JavaScript functions that rewrite themselves for a Singleton pattern

30 September 2010 · 5 minute read · javascript · web

Recently I was building a JavaScript application which was quite complex and involved a bit of server interaction with some AJAX requests. The AJAX was just doing some one-time data loading, and the reason I was using AJAX was to lazy-load some of the information on the page.

Since the methods going back to the server were to be called multiple times and I wanted caching of the server response I needed to have the method a bit aware that the server call had responded and not to do it again. Essentially what I was wanting to do was have a Singleton implemented, but this is really just a method call, so we need to Singleton a method… hmm…

Well let’s have a look at how to do that.

Functions writing functions

Let’s think about what we’re trying to do here, we’re trying to make a function run and then run again but perform a bit differently the next time around, and there’s a few different ways to do this. One of the ways you can do this is with logic branches, if something then ... else ... endif, sure that’s easy, but it’s totally not crazy enough for me, could we do if something then replace function else call original endif? Well the answer is yes, and that’s what we’re going to do, the function is going to rewrite itself during its execution!

It’s exploitation I tell you!

So what we’re wanting to do is take advantage of the way that JavaScript closure works. I’m not going to go into detail about explaining closure, if you’re interested check this post out, but what we’re going to use is the fact that a variable defined outside a function can be assigned within that function.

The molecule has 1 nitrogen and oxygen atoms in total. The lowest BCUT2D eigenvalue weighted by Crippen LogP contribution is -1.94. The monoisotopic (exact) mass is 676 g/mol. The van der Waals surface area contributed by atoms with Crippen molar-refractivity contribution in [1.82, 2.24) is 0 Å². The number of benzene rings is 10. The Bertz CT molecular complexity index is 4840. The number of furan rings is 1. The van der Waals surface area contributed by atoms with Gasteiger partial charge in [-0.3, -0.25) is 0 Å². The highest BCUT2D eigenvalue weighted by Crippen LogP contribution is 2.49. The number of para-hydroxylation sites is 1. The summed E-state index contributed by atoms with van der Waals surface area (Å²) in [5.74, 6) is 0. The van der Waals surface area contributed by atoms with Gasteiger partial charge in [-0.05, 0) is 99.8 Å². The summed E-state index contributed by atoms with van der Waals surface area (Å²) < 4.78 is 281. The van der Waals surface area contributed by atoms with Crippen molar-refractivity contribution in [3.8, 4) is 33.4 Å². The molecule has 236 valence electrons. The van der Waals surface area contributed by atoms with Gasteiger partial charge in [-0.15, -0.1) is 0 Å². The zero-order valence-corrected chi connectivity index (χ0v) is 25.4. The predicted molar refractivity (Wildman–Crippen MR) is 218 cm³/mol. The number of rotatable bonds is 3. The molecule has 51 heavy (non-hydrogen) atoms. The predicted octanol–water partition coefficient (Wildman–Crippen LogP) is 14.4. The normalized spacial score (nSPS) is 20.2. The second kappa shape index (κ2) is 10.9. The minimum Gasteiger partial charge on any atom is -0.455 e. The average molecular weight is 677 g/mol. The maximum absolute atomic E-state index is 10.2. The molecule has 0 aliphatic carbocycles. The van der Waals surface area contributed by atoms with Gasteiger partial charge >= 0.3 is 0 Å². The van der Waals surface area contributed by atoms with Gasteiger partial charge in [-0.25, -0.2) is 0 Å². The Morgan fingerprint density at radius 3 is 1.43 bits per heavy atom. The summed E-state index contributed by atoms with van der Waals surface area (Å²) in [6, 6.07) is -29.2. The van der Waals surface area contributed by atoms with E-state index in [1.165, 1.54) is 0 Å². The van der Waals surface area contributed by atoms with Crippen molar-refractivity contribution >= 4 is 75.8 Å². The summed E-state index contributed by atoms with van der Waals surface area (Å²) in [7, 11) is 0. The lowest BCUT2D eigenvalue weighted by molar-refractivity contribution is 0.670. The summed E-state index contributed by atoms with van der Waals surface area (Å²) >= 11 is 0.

Let’s look at a very basic example:

var fn;
fn = function() {
    fn = function() {
        console.log("I've been replaced!");
    };
    console.log("Thanks for the call");
};
fn(); //Thanks for the call
fn(); //I've been replaced!

If you run this in a browser (that supports console.log, eg: Firefox, Chrome and IE9) the first time the function is called you’ll get the output Thanks for the call and then every subsequent call will output I’ve been replaced!.

Awesome!

The reason this works is because we’re creating a variable called fn which we can access within the scope of then fn function body, and because we can access the variable we can reassign it! So when fn runs it rewrites itself, but it has its own function body that it executes.

This allows you to do some crazy things, like this:

var fn;
fn = function() {
    fn = function() {
        fn();
    };
    console.log("Thanks for the call");
};
fn(); //Thanks for the call
fn(); //results in a stack overflow

I wouldn’t advise this, it’s a good way to make a mess of some code :P. This was more just to illustrate a point.

Real world scenario

The example we’ve seen above is fairly sandboxed, it doesn’t really take into account the method being a method of a JavaScript object, doesn’t take into account the AJAX or anything like that. It illustrates the point nicely, but let’s expand on it.